Read below how motivation and confidence played a factor in educator, author, and physical literacy advocate David Benay’s fitness journey…
To be physically literate, one must have motivation & confidence, physical competence, knowledge & understanding and to be engaged in physical activities for life. In this blog post, I’ll focus on the motivation & confidence component of physical literacy and I’ll be making links to my current physical literacy journey.
I’ve always considered myself to be an athlete. As a young child, I participated in organized sports such as hockey and soccer. I also participated in school sports such as basketball and volleyball. I took swimming lessons on the side, and I played freely quite a lot. As an adult, I dedicated a big part of my training to half-marathons and marathons. I even ran a half-marathon in 1 hour and 37 minutes.
However, it wasn’t until I started training at Human 2.0 and looked up “movement and mobility training” online that I began to feel motivated and confident to train. I can honestly say, after my first Primal Movement class , my physical literacy journey is completely different. I am now focusing more on movement and mobility as opposed to sports. It’s even changed the way I teach my physical education classes.
Sports and marathon racing used to bring me joy. Unfortunately, I had an anxiety attack a few years back and what I once loved didn’t bring me joy anymore. That’s when I started the Ottawa Gym Critic. I was and still am, searching for ways to be more physically literate and in control of my body. I’ve trained with tons of great trainers, but what I truly love to do now is movement and mobility training. I feel challenged and it gives me a zen-like feeling.
I now feel motivated and confident in my athletic abilities. I am improving everyday and feel more and more capable of doing things I’ve never been able to do in the past (i.e. pistol squats). My movement and mobility training has helped me with self-regulation. I feel better in my skin while working out in a fun new way.
The more motivated I become, the more I train and feel confident. Hopefully, this motivation and confidence will lead to a greater understanding of the human body and I will become even more physically literate.
In order to be a physically literate person, one must engage in physical activities, and in order to engage in physical activities, one must first WANT to do so. As we can see with David, even though he was active as a child, one negative experience in adulthood changed how he felt about the training he as doing at that time.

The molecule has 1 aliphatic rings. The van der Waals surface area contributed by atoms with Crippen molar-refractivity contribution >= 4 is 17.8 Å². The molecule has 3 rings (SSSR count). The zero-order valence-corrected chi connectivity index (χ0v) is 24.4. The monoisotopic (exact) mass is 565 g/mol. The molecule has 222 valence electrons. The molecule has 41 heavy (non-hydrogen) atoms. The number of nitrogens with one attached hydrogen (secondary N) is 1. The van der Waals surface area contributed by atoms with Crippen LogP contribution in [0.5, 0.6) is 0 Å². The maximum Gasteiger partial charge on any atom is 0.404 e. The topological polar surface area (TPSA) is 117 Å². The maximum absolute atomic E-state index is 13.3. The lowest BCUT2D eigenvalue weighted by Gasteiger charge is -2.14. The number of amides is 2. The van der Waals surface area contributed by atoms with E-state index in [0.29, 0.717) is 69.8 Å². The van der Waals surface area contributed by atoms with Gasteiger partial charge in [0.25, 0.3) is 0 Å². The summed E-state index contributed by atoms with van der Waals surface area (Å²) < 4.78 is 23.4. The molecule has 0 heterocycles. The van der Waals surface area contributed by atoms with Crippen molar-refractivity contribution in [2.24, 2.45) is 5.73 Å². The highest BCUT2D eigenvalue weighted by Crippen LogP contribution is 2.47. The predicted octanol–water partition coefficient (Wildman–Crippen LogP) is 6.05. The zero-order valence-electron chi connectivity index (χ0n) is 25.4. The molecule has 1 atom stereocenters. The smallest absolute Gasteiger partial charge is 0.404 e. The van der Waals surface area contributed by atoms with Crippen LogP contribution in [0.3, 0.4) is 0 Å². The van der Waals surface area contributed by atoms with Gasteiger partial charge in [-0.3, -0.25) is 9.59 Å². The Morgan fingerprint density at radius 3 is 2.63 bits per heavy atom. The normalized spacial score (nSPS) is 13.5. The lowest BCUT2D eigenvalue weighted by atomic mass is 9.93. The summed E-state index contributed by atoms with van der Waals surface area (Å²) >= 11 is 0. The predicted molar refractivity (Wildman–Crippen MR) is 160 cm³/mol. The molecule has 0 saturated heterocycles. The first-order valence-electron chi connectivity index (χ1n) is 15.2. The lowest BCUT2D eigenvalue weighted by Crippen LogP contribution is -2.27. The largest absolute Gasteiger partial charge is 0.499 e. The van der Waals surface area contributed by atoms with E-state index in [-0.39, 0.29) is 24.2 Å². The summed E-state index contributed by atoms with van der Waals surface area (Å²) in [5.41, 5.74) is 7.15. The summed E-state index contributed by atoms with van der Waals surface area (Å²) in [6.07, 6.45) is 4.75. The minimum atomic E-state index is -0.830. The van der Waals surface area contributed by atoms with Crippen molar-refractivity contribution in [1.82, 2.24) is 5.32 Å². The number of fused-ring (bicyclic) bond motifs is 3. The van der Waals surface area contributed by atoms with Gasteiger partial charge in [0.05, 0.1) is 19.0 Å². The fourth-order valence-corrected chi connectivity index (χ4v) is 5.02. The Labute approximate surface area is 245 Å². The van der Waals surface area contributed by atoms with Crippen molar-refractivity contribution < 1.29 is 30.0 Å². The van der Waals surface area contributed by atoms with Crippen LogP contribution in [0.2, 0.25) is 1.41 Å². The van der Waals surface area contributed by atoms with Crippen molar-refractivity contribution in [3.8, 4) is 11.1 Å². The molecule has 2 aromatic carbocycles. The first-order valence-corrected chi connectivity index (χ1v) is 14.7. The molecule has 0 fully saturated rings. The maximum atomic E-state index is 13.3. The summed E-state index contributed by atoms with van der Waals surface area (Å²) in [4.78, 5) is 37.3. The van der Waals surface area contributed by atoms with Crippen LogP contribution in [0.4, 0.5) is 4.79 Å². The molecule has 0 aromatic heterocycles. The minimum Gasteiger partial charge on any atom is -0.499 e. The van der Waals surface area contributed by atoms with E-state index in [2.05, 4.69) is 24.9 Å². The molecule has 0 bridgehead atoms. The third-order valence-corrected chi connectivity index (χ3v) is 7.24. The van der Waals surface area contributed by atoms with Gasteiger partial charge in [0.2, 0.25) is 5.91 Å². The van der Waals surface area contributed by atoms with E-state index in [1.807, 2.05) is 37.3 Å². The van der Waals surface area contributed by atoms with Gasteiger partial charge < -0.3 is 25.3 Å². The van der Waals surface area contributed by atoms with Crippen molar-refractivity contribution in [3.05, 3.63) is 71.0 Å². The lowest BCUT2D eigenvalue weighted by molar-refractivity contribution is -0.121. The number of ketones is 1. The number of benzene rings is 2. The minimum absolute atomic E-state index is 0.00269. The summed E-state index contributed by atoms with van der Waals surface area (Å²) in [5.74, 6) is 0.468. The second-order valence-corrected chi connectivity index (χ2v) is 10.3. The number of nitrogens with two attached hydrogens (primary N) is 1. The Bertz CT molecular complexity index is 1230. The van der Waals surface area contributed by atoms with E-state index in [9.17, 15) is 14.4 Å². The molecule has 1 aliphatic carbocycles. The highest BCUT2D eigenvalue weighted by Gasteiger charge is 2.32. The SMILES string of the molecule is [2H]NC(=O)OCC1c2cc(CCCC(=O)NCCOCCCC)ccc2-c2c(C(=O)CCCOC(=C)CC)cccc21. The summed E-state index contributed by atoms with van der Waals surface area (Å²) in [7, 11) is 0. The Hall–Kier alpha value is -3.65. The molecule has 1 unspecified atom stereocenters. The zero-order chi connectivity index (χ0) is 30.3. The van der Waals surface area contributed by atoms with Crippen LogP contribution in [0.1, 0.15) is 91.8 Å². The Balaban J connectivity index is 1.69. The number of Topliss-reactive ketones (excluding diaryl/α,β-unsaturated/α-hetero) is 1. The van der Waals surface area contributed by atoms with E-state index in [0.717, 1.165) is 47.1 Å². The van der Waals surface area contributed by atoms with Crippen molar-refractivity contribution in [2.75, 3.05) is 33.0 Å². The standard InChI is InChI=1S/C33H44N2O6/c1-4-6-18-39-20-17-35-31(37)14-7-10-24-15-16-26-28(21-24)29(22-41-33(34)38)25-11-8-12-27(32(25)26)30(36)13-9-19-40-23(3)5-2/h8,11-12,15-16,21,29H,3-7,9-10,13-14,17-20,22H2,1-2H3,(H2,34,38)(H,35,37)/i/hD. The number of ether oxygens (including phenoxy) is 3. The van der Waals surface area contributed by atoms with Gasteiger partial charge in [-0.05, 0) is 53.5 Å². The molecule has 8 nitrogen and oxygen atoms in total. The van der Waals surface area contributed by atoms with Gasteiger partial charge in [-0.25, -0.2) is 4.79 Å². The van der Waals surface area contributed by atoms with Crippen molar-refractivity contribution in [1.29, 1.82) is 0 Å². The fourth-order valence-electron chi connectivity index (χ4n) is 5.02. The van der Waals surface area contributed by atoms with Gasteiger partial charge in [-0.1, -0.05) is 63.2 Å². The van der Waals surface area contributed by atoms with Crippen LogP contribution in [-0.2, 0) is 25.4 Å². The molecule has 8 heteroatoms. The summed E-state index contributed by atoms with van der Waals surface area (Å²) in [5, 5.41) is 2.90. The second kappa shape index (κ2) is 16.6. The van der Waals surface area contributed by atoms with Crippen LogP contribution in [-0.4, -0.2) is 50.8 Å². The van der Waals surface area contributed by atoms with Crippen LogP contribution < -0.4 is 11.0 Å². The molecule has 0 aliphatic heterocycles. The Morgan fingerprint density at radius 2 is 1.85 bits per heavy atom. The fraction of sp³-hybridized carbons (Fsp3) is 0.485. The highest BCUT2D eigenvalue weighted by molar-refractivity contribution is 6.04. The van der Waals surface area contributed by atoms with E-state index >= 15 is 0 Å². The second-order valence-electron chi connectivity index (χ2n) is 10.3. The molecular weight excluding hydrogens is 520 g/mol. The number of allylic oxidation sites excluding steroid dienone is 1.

Now, imagine you are a child who never has any good experiences with physical activity. Say for example, you are not good at sports, and that’s what they focus on in gym class at school. You are certainly going to shy away from participating – it’s normal for people NOT to like (or want to do) things they are not good at. You might even start hating gym class itself as well. You may see yourself as “unathletic” and start believing that “being active” is just not something that you were made to do. If you carry this sort of notion with your for the rest of your life, this will definitely affect your health and wellness as an adult.
As parents and teachers, it is therefore especially important to encourage and teach our children to participate in as many forms of physical activity as possible – NOT just sports. Sports is only a small part of a human’s physicality. General movement and mobility training is the foundation of good health and injury prevention. It can be taught without judgement, starting with small DOABLE steps to make it easy for ALL students to find success, therefore building their confidence.
Once a child is confident, they will become motivated. Set them up for success in the first place, and they will continue to succeed all on their own. A high level of motivation increases the likelihood that a person will stick with the activity even when it becomes challenging, and THAT is really the type of attitude that we want to instil. It is a loop of positive feedback that we owe to our children (and ourselves) to create.